How PHARMAC works
New Zealand is the only country with a government agency like PHARMAC.
On this page
PHARMAC is the only agency in the world that both:
- decides what medicines to fund and
- manages a fixed budget for those medicines.
We do not approve medicines, that’s Medsafe’s role. They make sure medicines work as they’re supposed to.
The Public Health and Disability Act sets out PHARMAC's role. We are a government agency.
We do not make, buy or sell medicines. We don't make a profit. We are given a budget by the Government and we invest all of it on making sure New Zealanders can access medicines.
It’s not all about funding new and more medicines
Many people focus on improving access to new medicines. But we know that many New Zealanders are not getting the funded medicines they need to live their healthiest lives. People affected by inequity include:
- Pacific Peoples
- people who live rurally
It's not enough to define access solely based on whether a medicine can be prescribed to someone. It also matters that they can get it and use it. The medicines PHARMAC funds can help people live better and healthier lives.
We want to improve access for all New Zealanders to the medicines we already fund. We believe this will have the greatest benefit to New Zealand.
Managing New Zealand’s medicine budget
The Act says PHARMAC must decide which medicines to fund for the best health outcomes for New Zealanders, while staying within our budget.
When we talk about medicines, we are including related products, like insulin pumps and pregnancy tests.
In 2019/20, we managed $1.04 billion in spending on medicines. We invested all of it into medicines for New Zealanders.
We currently fund nearly 1000 different medicines (in over 2000 different preparations). These are the medicines available in hospitals and from your local pharmacies.
Every year, the budget needs to pay for these funded medicines. If there is money left after that, we can consider funding new medicines.
Finding the money for new medicines
Since 2014, our budget has increased a little every year. These increases covered the costs of population growth and normal inflation. We sometimes get a big increase to meet a specific goal, such as the extra costs caused by COVID-19.
To free up enough budget to fund new medicines, we reduce the cost of the medicines we already fund. Once a medicine is funded, generally, it stays funded.
We've been very successful at negotiating the costs of medicines down. These savings have allowed us to fund more new medicines every year.
We report on how much we've saved and how we've reinvested those savings into more medicines.
How new medicines get funded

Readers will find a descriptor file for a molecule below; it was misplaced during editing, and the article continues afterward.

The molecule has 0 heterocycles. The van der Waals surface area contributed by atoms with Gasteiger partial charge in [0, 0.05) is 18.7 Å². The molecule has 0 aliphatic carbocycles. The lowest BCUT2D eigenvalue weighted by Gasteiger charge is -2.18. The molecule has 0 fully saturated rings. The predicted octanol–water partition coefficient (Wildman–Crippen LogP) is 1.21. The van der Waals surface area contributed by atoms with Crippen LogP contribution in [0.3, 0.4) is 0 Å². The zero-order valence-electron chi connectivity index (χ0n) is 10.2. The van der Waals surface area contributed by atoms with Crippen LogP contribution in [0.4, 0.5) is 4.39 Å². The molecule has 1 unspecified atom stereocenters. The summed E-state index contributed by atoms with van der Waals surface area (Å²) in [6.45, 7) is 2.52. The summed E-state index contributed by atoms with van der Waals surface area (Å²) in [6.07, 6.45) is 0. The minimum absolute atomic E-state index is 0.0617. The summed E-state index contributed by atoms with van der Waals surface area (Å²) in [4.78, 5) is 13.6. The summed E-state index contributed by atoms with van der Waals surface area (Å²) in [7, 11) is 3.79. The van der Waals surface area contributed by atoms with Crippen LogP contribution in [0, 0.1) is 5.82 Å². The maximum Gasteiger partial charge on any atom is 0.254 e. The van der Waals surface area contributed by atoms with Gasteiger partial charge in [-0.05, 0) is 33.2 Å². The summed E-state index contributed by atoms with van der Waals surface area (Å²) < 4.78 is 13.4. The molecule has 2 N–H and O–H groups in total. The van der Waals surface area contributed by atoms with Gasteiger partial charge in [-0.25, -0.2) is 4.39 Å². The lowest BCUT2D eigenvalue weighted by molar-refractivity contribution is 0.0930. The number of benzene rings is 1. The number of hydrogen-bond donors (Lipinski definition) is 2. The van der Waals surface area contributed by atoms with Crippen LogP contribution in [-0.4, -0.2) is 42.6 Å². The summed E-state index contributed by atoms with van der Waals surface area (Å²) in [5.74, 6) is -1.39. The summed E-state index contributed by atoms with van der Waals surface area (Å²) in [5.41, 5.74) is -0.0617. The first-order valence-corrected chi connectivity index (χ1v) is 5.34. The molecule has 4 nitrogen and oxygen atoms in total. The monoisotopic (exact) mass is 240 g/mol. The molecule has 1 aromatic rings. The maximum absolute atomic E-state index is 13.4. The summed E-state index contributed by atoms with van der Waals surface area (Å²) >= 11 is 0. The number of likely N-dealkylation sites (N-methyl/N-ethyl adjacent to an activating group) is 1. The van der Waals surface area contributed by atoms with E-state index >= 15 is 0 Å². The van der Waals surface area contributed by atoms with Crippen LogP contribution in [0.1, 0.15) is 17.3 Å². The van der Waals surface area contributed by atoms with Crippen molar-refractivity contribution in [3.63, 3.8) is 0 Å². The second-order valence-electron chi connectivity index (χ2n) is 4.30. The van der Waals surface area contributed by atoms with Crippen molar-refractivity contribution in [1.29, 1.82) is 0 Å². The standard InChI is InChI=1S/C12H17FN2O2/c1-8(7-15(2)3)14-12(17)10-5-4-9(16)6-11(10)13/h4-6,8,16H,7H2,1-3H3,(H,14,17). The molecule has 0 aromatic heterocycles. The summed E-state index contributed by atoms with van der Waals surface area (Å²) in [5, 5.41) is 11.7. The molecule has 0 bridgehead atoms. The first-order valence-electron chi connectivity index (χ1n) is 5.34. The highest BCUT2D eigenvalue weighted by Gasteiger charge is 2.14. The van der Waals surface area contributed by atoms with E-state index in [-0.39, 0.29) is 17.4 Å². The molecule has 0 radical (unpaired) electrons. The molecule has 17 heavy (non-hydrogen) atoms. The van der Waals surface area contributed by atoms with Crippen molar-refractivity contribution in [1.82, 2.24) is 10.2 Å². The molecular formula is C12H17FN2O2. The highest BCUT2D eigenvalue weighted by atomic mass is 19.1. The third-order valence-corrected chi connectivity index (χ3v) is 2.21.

Before we can fund a medicine, we need an application to fund it. We receive most funding applications from pharmaceutical companies. We also accept applications from doctors and patients.
Ask the experts
Usually, our first step is to get our clinical experts' advice. 140 clinical experts make up our clinical committees. They assess all the scientific evidence for us.
Our experts are doctors, specialists, nurses and others who are treating people. These experts see how medicines and other treatments can improve people’s lives.
We have an overarching committee called Pharmacology and Therapeutics Advisory Committee (PTAC). There are also subcommittees which advise PTAC.
What kind of advice we get
PTAC will recommend whether PHARMAC should fund an application or not.
They may recommend we decline an application because it adds no value or is harmful.
PTAC might say that a medicine works well, but that we already fund medicines that are just as good. So they may recommend we only fund those medicines if they don’t cost us any extra (are cost neutral) or we can save money with them.
If they recommend we fund a medicine, they will give it a low, medium or high priority.
We need to know all the costs and benefits
Following a recommendation from PTAC, we investigate the cost and benefits of each medicine. We don’t just look at how much, in dollar terms, a medicine costs. We look at a number of factors including:
- how improved people's lives might be and for how long with the medicine
- how much shorter or less healthy people's lives would be without the medicine
- how a patient's whānau will be affected by a funding decision. For example, if whānau are caregivers, a treatment may reduce the level of care needed.
We give every funding application the same methodical analysis.
Deciding which new medicines to fund
We compare each application against all the other applications. We decide what medicines are our priorities to fund.
Our priority list is a closely guarded secret. We need this secrecy to strengthen our bargaining position. If a pharmaceutical company thought their medicine was our top priority, they’d be in a position to ask us to pay more for it. This would leave less money in our budget for other medicines.
As at November 2020, there are 110 medicines that PTAC have recommended for funding which we are yet to fund.
- 40 of these are ‘only if cost neutral’.
- 36 are considered low priority.
- 12 were considered high priority.
When will the medicine be funded?
Before we can fund a medicine, we need:
- a clear health benefit for New Zealanders
- a deal with a medicine supplier
- enough money in the budget to fund it this year, and future years
- to consult on our proposal with everyone who may be interested.
Once these align, PHARMAC works quickly to fund a medicine for New Zealanders.